With regard to the Canadian Coast Guard fleet renewal and the National Shipbuilding Strategy (NSS): (a) what is the list of each vessel, including the (i) name, (ii) region, (iii) home port, (iv) area of operations, i.e. north or south or both, (v) year commissioned, (vi) notional operational life, (vii) current age, (viii) percentage of operational notional life, as of 2021, (ix) planned end of service life (EOSL), (x) age at the end of EOSL, (xi) percentage of notional operational life at EOSL, (xii) confirm whether funding has been provided for a replacement or not, (xiii) how much funding has been provided or allocated, including taxes and contingencies for each vessel replacement, (xiv) date funding provided, (xv) date on which a replacement vessel is expected to be (A) designed, (B) constructed, (C) commissioned; (b) what are all the reasons why the polar icebreaker was removed from the Seaspan’s umbrella agreement in 2019 and substituted by 16 multi-purpose vessels; (c) what are all the risks identified with building a polar icebreaker at the Vancouver Shipyards; (d) what are the proposed scope, the schedule and the draft or anticipated budget for the replacement of the CCGS Louis S. St-Laurent and the CCGS Terry Fox polar icebreaker; (e) what is the summary of risks, including the (i) scope, (ii) budget, (iii) schedule, related to building the offshore oceanographic science vessel and the multi-purpose vessels; and (f) what are the anticipated benefits for the Royal Canadian Navy and Canadian Coast Guard of adding a third shipyard to the NSS?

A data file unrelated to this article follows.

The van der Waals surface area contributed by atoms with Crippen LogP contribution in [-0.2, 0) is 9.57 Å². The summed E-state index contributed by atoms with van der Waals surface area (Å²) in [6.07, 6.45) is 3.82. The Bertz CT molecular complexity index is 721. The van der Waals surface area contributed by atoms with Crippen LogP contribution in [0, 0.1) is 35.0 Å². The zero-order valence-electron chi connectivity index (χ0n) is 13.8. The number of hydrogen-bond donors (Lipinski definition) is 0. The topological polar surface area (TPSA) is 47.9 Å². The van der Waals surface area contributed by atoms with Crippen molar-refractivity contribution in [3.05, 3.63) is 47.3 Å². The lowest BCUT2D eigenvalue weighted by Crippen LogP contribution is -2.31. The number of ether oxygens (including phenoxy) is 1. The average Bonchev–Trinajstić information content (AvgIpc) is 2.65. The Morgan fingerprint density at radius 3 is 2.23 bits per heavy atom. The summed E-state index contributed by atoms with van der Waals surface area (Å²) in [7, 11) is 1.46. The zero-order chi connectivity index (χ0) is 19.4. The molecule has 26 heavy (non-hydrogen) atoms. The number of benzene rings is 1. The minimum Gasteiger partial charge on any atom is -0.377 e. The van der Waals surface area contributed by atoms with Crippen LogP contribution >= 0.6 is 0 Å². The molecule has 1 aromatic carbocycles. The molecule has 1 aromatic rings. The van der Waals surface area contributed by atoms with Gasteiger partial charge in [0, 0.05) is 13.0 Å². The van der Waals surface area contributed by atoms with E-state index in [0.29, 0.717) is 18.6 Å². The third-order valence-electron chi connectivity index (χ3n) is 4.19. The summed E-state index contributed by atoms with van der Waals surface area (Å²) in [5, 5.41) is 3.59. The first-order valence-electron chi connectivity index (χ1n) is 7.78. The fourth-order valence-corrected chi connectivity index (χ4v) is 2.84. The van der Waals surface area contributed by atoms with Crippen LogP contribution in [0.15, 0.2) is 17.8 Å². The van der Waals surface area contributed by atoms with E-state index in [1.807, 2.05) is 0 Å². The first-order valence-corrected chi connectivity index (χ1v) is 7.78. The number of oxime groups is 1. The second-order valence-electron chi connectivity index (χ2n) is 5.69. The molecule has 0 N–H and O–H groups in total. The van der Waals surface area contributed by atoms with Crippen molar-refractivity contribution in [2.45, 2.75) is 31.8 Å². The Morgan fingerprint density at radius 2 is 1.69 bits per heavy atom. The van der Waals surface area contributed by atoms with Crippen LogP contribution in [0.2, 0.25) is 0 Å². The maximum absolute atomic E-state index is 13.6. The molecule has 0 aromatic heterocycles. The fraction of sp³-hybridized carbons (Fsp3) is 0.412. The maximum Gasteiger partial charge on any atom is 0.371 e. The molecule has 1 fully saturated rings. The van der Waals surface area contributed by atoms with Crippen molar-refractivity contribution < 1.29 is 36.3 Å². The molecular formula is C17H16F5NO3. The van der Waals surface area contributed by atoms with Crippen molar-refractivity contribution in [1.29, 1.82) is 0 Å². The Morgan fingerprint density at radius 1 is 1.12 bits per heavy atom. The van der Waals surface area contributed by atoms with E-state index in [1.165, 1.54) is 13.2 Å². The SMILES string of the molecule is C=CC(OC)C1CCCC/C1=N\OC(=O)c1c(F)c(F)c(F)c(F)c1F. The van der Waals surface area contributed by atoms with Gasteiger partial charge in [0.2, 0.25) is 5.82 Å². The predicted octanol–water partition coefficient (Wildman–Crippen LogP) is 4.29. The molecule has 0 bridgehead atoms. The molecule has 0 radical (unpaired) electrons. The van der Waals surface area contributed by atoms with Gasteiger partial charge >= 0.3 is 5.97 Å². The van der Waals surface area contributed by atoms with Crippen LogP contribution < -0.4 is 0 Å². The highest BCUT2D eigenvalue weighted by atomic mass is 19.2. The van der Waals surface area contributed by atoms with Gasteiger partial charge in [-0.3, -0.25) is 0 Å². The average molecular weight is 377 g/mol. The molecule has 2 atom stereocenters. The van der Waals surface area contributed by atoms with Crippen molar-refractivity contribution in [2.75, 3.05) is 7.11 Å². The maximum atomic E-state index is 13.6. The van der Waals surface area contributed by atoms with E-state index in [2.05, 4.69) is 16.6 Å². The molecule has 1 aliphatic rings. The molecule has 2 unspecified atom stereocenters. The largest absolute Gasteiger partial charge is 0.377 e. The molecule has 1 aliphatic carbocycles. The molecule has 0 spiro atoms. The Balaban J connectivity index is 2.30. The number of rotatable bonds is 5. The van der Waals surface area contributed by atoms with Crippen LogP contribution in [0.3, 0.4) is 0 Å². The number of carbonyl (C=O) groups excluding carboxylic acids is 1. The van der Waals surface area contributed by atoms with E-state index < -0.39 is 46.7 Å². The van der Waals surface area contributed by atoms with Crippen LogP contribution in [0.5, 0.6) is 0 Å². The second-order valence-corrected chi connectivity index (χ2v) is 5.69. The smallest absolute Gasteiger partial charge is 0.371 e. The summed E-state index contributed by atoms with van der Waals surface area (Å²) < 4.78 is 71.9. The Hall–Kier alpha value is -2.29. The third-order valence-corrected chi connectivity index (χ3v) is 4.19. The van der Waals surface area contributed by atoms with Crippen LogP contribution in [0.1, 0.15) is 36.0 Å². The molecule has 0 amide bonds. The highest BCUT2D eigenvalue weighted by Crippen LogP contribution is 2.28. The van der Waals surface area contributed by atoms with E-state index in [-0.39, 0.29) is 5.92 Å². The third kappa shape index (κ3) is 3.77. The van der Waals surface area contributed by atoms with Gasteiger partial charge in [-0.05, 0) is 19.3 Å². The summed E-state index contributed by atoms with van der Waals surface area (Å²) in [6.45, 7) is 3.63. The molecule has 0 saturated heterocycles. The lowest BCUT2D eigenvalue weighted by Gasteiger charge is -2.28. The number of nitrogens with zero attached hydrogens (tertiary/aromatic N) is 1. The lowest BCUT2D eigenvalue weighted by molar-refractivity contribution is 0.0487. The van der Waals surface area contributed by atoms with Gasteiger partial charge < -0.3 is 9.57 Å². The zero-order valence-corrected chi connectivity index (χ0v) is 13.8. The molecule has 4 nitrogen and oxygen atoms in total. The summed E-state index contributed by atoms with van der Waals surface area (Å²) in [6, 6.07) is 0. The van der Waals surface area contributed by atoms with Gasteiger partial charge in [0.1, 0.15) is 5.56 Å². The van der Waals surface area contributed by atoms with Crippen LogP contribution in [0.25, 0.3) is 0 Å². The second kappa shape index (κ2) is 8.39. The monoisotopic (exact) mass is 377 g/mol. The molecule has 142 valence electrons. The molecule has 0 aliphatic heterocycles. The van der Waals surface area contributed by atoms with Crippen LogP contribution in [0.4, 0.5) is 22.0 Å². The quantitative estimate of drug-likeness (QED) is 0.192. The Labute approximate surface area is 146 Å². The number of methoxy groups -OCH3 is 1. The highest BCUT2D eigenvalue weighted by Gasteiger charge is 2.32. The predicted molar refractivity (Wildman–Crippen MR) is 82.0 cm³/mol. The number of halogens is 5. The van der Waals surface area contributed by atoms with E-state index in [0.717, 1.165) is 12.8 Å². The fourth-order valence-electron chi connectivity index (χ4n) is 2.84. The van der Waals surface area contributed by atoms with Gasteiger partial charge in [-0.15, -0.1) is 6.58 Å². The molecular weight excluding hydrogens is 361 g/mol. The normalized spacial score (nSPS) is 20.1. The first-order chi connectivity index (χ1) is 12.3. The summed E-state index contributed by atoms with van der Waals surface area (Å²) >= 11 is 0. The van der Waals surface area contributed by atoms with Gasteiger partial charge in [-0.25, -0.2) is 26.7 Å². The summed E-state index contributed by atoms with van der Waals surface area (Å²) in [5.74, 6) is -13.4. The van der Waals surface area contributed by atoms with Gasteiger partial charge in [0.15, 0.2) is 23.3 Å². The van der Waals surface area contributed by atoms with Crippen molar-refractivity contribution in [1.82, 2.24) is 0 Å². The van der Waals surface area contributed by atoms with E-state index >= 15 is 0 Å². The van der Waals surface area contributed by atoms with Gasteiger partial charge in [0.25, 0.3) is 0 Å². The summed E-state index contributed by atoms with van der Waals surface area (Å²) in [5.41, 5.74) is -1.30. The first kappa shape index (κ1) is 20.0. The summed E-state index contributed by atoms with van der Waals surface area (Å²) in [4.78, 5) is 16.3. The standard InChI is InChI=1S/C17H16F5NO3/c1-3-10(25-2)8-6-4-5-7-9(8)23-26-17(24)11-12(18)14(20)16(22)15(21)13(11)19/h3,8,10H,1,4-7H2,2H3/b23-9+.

(Return tabled)
Question No. 556--
Mrs. Cheryl Gallant:
    With regard to the National Shipbuilding Strategy (NSS): (a) what is the full budget for the Canadian Surface Combatants (CSC), including (i) design, (ii) construction, (iii) licences, including intellectual property (IP) licences, (iv) spares, (v) taxes, (vi) contingencies, (vii) any specific infrastructure required for building the CSC in Halifax and all associated costs and considerations; (b) what is the total expected cost or value of the Industrial and Technological Benefits (ITB) Policies on each vessel built under the NSS, including an explanation of how these costs are calculated and how the ITB costs are validated; (c) what is the list of estimated costs that the ITB policies is adding to each vessel under the NSS, and the summary of any discussion had at the NSS Secretariat, Privy Council Office or at the deputy minister level regarding costs of the ITB policies as it relates to NSS; (d) what is the summary of any analysis conducted on the ITB policies, and a comparison in relation to any similar policy existing in the United Kingdom or in the United States frigate programs; and (e) what is the full costing of the first Arctic and offshore patrol ship, including the cost of (i) design, (ii) IP licences; (iii) construction, (iv) commissioning, (v) taxes, (vi) profit, (vii) contingencies?